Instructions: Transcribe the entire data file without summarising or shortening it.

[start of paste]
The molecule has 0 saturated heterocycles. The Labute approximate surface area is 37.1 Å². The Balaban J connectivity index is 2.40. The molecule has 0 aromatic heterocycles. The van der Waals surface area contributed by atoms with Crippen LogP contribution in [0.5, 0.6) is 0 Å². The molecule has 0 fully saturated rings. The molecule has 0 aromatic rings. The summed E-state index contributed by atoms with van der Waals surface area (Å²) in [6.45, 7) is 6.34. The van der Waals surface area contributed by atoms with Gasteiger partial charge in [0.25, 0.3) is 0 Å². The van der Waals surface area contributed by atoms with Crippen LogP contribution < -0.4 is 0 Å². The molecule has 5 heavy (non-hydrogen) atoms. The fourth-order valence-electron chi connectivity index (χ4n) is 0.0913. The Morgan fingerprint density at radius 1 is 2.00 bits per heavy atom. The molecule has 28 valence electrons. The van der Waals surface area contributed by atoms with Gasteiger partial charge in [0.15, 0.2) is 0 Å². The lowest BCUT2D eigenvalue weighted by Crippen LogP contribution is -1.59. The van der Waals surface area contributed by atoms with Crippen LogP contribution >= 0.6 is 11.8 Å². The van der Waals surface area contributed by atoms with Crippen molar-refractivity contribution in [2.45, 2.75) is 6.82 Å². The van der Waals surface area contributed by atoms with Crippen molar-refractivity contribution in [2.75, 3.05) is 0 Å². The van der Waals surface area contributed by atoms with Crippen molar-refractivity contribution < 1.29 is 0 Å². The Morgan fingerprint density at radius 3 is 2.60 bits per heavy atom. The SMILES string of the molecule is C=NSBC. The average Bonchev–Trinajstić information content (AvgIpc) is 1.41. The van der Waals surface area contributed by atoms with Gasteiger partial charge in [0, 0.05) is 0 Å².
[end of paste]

The molecule has 0 saturated heterocycles. The Labute approximate surface area is 37.1 Å². The Balaban J connectivity index is 2.40. The molecule has 0 aromatic heterocycles. The van der Waals surface area contributed by atoms with Crippen LogP contribution in [0.5, 0.6) is 0 Å². The molecule has 0 fully saturated rings. The molecule has 0 aromatic rings. The summed E-state index contributed by atoms with van der Waals surface area (Å²) in [6.45, 7) is 6.34. The van der Waals surface area contributed by atoms with Gasteiger partial charge in [0.25, 0.3) is 0 Å². The van der Waals surface area contributed by atoms with Crippen LogP contribution < -0.4 is 0 Å². The molecule has 5 heavy (non-hydrogen) atoms. The fourth-order valence-electron chi connectivity index (χ4n) is 0.0913. The Morgan fingerprint density at radius 1 is 2.00 bits per heavy atom. The molecule has 28 valence electrons. The van der Waals surface area contributed by atoms with Gasteiger partial charge in [0.15, 0.2) is 0 Å². The lowest BCUT2D eigenvalue weighted by Crippen LogP contribution is -1.59. The van der Waals surface area contributed by atoms with Crippen LogP contribution >= 0.6 is 11.8 Å². The van der Waals surface area contributed by atoms with Crippen molar-refractivity contribution in [2.45, 2.75) is 6.82 Å². The van der Waals surface area contributed by atoms with Crippen molar-refractivity contribution in [2.75, 3.05) is 0 Å². The van der Waals surface area contributed by atoms with Crippen molar-refractivity contribution < 1.29 is 0 Å². The Morgan fingerprint density at radius 3 is 2.60 bits per heavy atom. The SMILES string of the molecule is C=NSBC. The average Bonchev–Trinajstić information content (AvgIpc) is 1.41. The van der Waals surface area contributed by atoms with Gasteiger partial charge in [0, 0.05) is 0 Å².